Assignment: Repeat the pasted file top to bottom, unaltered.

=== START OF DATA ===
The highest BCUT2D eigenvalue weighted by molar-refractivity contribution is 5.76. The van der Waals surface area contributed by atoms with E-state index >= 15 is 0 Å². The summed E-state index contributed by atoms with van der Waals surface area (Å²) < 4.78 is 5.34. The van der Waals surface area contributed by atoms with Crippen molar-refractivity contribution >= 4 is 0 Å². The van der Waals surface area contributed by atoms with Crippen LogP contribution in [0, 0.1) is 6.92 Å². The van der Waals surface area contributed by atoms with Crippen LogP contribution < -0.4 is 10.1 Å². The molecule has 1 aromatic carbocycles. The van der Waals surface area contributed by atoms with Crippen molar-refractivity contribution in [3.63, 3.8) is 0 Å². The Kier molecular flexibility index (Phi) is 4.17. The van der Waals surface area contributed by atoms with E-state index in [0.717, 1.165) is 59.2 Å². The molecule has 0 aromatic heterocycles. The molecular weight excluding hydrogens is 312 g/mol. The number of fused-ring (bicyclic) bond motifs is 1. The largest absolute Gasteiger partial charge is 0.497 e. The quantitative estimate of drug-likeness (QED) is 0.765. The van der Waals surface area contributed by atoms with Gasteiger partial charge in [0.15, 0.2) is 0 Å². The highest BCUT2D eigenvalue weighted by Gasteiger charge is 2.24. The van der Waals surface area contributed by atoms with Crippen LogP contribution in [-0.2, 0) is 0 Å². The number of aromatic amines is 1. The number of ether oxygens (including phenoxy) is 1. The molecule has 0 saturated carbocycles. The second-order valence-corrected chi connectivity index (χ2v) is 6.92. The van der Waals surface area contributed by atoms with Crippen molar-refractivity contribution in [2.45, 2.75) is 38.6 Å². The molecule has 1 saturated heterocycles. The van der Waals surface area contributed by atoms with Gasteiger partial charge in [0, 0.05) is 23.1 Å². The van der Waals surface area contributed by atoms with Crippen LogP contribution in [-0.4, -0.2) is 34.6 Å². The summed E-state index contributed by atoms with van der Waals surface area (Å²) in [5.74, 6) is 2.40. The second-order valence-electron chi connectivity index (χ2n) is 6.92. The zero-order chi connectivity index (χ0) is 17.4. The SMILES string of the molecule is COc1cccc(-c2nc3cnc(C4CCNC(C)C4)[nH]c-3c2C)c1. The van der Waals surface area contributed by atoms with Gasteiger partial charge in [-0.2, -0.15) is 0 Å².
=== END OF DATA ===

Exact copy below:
The highest BCUT2D eigenvalue weighted by molar-refractivity contribution is 5.76. The van der Waals surface area contributed by atoms with E-state index >= 15 is 0 Å². The summed E-state index contributed by atoms with van der Waals surface area (Å²) < 4.78 is 5.34. The van der Waals surface area contributed by atoms with Crippen molar-refractivity contribution >= 4 is 0 Å². The van der Waals surface area contributed by atoms with Crippen LogP contribution in [0, 0.1) is 6.92 Å². The van der Waals surface area contributed by atoms with Crippen LogP contribution < -0.4 is 10.1 Å². The molecule has 1 aromatic carbocycles. The van der Waals surface area contributed by atoms with Crippen molar-refractivity contribution in [3.63, 3.8) is 0 Å². The Kier molecular flexibility index (Phi) is 4.17. The van der Waals surface area contributed by atoms with E-state index in [0.717, 1.165) is 59.2 Å². The molecule has 0 aromatic heterocycles. The molecular weight excluding hydrogens is 312 g/mol. The number of fused-ring (bicyclic) bond motifs is 1. The largest absolute Gasteiger partial charge is 0.497 e. The quantitative estimate of drug-likeness (QED) is 0.765. The van der Waals surface area contributed by atoms with Gasteiger partial charge in [0.15, 0.2) is 0 Å². The highest BCUT2D eigenvalue weighted by Gasteiger charge is 2.24. The van der Waals surface area contributed by atoms with Crippen LogP contribution in [-0.2, 0) is 0 Å². The number of aromatic amines is 1. The number of ether oxygens (including phenoxy) is 1. The molecule has 0 saturated carbocycles. The second-order valence-corrected chi connectivity index (χ2v) is 6.92. The van der Waals surface area contributed by atoms with Crippen molar-refractivity contribution in [2.45, 2.75) is 38.6 Å². The molecule has 1 saturated heterocycles. The van der Waals surface area contributed by atoms with Gasteiger partial charge in [0, 0.05) is 23.1 Å². The van der Waals surface area contributed by atoms with Crippen LogP contribution in [-0.4, -0.2) is 34.6 Å². The summed E-state index contributed by atoms with van der Waals surface area (Å²) in [5.74, 6) is 2.40. The second-order valence-electron chi connectivity index (χ2n) is 6.92. The zero-order chi connectivity index (χ0) is 17.4. The SMILES string of the molecule is COc1cccc(-c2nc3cnc(C4CCNC(C)C4)[nH]c-3c2C)c1. The van der Waals surface area contributed by atoms with Gasteiger partial charge in [-0.2, -0.15) is 0 Å².